#Jama

Diseases & TreatmentsMedicalXpress

No more finger pricks: A continuous glucose monitor benefits patients with diabetes in more ways than one

A 15-center study of 175 patients with poorly-controlled type 2 diabetes in JAMA found that continuous glucose monitoring, compared to blood glucose meter monitoring, or finger pricking, significantly decreased their hemoglobin A1C over eight months (-1.1% versus -0.16%, respectively.) Although the benefits of continuous glucose monitoring for patients with diabetes...
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Biogen pulled Aduhelm paper after JAMA demanded edits

Biogen recently submitted a paper to JAMA, a top medical research journal, that analyzed results from the clinical trials of its new Alzheimer's drug, Aduhelm. However, Biogen later withdrew the paper because JAMA considered rejecting it unless edits were made, according to two sources familiar with the matter. Why it...
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Biking to work may be the secret to longevity

A new study reports that cycling, rather than running or walking, has a higher chance of lowering your mortality risk. Read why choosing to commute to work by cycling can improve your longevity, below. The research behind it. Researchers from Denmark recently published a new study on cycling in the...
Diseases & TreatmentsNews-Medical.net

Return to play can be managed for athletes with genetic heart diseases, study suggests

Receiving the diagnosis of a genetic heart disease such as long QT syndrome, which can cause sudden cardiac death, has long been a game-ender for young athletes. But a 20-year study at Mayo Clinic following such athletes who were allowed to return to play suggests that the risks can be managed through a shared decision-making process. The retrospective study findings will be presented at the annual meeting of the Heart Rhythm Society on Tuesday, July 27, and simultaneously published in the Journal of the American College of Cardiology.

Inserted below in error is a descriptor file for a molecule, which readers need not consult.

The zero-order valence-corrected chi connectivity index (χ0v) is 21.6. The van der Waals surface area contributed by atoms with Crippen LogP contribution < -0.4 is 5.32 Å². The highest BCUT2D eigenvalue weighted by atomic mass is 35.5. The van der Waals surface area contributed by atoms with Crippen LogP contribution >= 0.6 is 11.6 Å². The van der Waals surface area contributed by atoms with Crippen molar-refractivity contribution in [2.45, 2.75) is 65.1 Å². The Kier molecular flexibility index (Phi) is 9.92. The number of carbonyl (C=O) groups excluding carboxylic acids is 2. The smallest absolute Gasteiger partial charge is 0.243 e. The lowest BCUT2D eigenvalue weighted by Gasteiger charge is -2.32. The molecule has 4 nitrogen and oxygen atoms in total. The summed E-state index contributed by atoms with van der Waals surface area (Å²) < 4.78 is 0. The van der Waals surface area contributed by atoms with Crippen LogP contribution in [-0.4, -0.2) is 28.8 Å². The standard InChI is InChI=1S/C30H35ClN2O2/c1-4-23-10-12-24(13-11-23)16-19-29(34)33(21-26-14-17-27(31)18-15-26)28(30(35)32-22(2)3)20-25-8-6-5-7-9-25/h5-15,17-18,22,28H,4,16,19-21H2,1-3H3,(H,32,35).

Healthstudyfinds.org

No more finger pricks: Continuous glucose monitoring shows better results for diabetes patients

ANN ARBOR, Mich. — Diabetes patients know all too well about the unpleasantness of constant finger pricks. It’s a painful reminder that they’ll be watching their blood sugar levels for their entire lives. Now, however, a new study finds there’s a better way of monitoring diabetes without needing a drop of blood. Researchers at the University of Michigan say continuous glucose monitoring helps patients do a better job of controlling the condition long-term.
Diseases & Treatmentshcplive.com

No Benefit Shown In Quality Improvement Intervention For Patients with HFrEF

Data show no significant difference in time to first heart failure rehospitalization or death compared to usual care in patients with HFrEF. Although there are multiple treatment options for heart failure with reduced ejection fraction (HFrEF), a lack of sufficient adoption of guideline-directed medical therapy has led to poor outcomes, including high rates of rehospitalization and death.
BusinessFurniture Today

Mlily USA names head of design

KNOXVILLE, Tenn. – Mattress and sleep products manufacturer Mlily USA has expanded its design and product development team by naming Nairi Gharibian head of design. Under Gharibian’s leadership, the design and product development team is focused on graphic design, product design, photography, videography and web design. Gharibian oversees Mlily’s team of cross-disciplinary designers in creating new products and services.
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